From the time the cast of Marvel Studio’s Black Panther was announced, it was clear the guys behind Iron Man, Captain America, Thor and the collective Avengers were onto something different and of course a political statement.
For many, the statement was about giving African Americans roles of pride, roles that defied the second wheel nature of Don Cheadle’s Iron Patriot in Iron Man or David Ramsey’s John Diggle in DC’s Arrow.
But of course after the film sold out theatres both in Uganda and the world, we know that Marvel is doing more than give two Ugandans and other black actors roles; in fact, for many the film was one that debunked the theory that Africa is the future to Africa is now.
According Ian Mark Kimanje, a film producer that watched Black Panther on the opening weekend, he was left with two messages, one that impacted his job as a film maker and another that talked to him as an African.
“The film is testament that the world is looking for a different narrative, a new hero with a different surrounding,” he says adding that the success of Black Panther should be a wake up call to people creating content.
“I think the film is opening doors for high end African cinematic content, but sadly, are we ready for the opportunity?” he wonders.
But that’s not all Kimanje saw, he also notes that the theme of the film which talks about a third world country rich with minerals to the ignorance of the world is indeed an African story; “This film is strategically telling Africans that they are the most powerful people on earth even when they don’t know that.”
The film follows T’Challa who returns home to the African nation of Wakanda to take his rightful place as king after the death of his father.
According to variety.com, since it’s release, Black Panther has grossed over $200m in it’s opening weekend with many expecting it to hit a billion, in Uganda, screening at Acacia Mall have been sold out in all the theatres the film is scheduled and by 5:30pm on Monday, Tuesday’s screenings for 9pm, 7pm and 6pm were almost fully booked.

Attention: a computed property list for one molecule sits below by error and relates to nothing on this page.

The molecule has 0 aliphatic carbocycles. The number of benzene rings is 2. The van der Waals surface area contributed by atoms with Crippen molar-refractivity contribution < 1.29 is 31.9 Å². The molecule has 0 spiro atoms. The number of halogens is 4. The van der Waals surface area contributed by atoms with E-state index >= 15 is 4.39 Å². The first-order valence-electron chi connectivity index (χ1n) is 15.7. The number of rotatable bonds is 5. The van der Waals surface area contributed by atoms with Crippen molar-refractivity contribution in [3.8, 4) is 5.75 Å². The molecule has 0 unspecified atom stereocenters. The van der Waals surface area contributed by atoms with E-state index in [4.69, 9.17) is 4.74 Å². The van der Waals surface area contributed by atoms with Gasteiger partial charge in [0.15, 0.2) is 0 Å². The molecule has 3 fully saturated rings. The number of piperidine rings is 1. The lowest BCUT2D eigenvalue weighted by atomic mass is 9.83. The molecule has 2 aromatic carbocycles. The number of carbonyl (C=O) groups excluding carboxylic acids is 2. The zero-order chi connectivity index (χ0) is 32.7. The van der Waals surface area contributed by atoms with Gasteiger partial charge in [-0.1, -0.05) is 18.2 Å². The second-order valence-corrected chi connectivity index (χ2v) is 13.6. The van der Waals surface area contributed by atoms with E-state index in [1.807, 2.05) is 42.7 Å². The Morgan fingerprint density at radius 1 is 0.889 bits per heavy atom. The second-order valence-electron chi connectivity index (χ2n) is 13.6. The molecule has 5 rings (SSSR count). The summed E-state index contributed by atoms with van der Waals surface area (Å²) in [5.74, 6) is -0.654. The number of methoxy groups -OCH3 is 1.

So what makes Black Panther tick?
It is a fictional film that chose to take its game way too serious, mirroring Africa not in just admirable ways but in other ways that seemed to celebrate tendencies documentaries and news channels have beautifully deemed uncouth.
And unlike many films whose Afro-futurism is mostly studio based, Black Panther’s Wakanda, even when fiction superimposed lots of the real Africa was used to create the magic that’s cashing in million at the moment.
For instance, much as much of it was shot in Atlanta at the Pinewood Studios and Busan, South Korea, a number of aerial scenes were done in Zambia, South Africa and as you may know Uganda’s Rwenzori mountains, Bwindi and Lake Bunyonyi.
Apparently Talking Films, the same crew that was contracted on sets like Sara’s Notebook and Queen of Katwe was still the service provider or fixers for aerial director of photography John Marzano.
Like Kimanje says, the film presents an opportunity and maybe it’s finally that time Uganda woke up and took the arts serious – Al right, maybe if we don’t invest in the arts but promote locations as a bait, the future will present more than just micro second scenes of Bunyonyi as a pseudo Wakanda but actual movies and storylines made for this land.
This in turn creates tourism awareness, creates employment in the tourism sector and by default moves film and art in general.